Two of the images that most impressed me – beyond the almost playful side with which the artists prompt the visitors to act, lessening the less inviting and even unpleasant nature of this topic – are two self-portraits by Vasco Célio. Like the installations, they defile the visitors’ sight, making them see all the works. In both, the plane is tightly framed over the subject’s face. One of the photographs, overexposed to the light, shows him with his eyes closed; the other is like the negative of the first one (or the positive and the other the opposite). In it, the face is shown with open eyes. The idea is to see death as the shattering of horizons, an abrogation of the most familiar expectations. What is usually associated with closing one’s eyes, with the poetic dark night, is the image of open eyes. On the other hand, light, in its seductive excess – as Silvestri’s verses put it – allows us to see “the Presence, / glowing with impossible light”, the Presence of the Being within what is beyond human limitation, earthly and alive. In both images, the viewers’ eyes need to adjust their focus, but they face the extremes of shadow and light, the points where life and death touch and transform into each other. The poetic voice in Jansson’s Requiem says: “Drawn into the Light, / I fade, I lose myself” – this forfeiture is a form of liberation, pushing the boundaries of the individual.

This mixture of opposites, underpinned by the accomplice dialogue between the propensity for illumination and the movement towards the absence of light, between light and dark that rules the exhibition’s works, is what leads the aesthetic urge in the monotypes, in Bertílio Martins’ engravings and drawings: white spots on a black background or dark clouds on white backgrounds, the toil of form and content in permanent transmutation, where neither is fixed or predominant. The line is a blur, the blur is the line. The line of life, the chaos of death, the chaos of life aligning death.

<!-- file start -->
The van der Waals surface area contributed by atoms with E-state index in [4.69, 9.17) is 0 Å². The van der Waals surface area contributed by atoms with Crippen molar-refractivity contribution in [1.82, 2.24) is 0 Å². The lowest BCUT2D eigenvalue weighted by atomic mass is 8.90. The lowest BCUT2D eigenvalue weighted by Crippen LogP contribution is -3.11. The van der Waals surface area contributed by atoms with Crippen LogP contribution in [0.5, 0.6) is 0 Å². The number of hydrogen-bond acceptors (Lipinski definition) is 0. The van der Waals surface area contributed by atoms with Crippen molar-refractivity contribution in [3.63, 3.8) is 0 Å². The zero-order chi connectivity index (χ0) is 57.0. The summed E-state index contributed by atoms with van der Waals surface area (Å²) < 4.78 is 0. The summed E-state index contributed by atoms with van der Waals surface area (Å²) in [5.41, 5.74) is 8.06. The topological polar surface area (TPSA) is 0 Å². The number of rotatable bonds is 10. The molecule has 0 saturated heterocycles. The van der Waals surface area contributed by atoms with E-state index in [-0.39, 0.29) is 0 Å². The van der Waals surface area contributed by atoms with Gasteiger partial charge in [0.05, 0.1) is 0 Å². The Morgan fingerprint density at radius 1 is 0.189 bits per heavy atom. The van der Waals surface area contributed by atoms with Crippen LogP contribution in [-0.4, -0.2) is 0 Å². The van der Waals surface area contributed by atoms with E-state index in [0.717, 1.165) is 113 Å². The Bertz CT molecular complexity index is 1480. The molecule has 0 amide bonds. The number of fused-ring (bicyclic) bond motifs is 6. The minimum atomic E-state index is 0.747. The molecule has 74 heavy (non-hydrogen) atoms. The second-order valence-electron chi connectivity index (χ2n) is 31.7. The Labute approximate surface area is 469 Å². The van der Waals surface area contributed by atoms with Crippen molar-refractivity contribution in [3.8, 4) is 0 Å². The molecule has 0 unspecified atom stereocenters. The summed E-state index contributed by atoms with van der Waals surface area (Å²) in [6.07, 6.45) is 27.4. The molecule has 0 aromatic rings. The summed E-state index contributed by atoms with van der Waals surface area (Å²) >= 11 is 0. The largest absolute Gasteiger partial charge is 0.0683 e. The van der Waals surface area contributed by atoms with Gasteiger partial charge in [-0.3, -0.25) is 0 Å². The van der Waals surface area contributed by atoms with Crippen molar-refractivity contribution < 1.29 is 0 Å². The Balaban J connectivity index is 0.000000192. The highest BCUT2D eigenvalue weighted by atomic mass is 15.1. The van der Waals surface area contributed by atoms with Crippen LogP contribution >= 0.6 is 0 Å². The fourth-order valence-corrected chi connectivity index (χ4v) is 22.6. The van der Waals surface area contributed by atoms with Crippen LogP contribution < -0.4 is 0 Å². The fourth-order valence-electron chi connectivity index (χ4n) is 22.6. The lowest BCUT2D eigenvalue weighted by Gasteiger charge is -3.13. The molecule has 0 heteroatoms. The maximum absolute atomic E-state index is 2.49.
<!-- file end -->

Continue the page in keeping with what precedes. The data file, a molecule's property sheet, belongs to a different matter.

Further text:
An “infinite landscape” also points to the idea of landscape: some photographs in the early rooms bear images whose colour profile negates the cohesion of white and dark. However, in its set of dense vegetation, it reveals a Paradise of shadows and luminescent gaps.

Depicting death is not necessarily an anguished interrogation. This seems to have been one of the pillars of the challenge that Miguel Cheta and Mirian Tavares presented to Bertílio Martins and Vasco Célio. The answer is vivid, without being evasive. Frontal, but at the same time inviting the visitor to develop a labyrinth of subtleties. One of the difficulties of group creation – in this case, of a duo exhibition – is harmonisation. In a two-person exhibition, we can expect an articulation through joint work, the sharing of supports or formats. Well, despite the creative autonomy of both artists, and given the strength of the reflective collaboration with the curators, Permaneço numa paisagem do Infinito emerges as a collaborative work. In it emerges the Idea that overlives, long after the forms, faded into memory, have died.

Permaneço numa paisagem do infinito, an exhibition by Bertílio Martins and Vasco Célio, curated by Miguel Cheta and Mirian Tavares, is on show until September 10, at Galeria de Arte do Convento do Espírito Santo, Loulé.

Ana Isabel Soares (b. 1970) has a PhD in Literary Theory (Lisbon, 2003), and has been teaching in the Algarve University (Faro, Portugal) since 1996. She was one of the founders of AIM – Portuguese Association of Moving Image Researchers. Her interests are in literature, visual arts, and cinema. She writes, translates, and publishes in Portuguese and international publications. She is a full member of CIAC – Research Centre for Arts and Communication.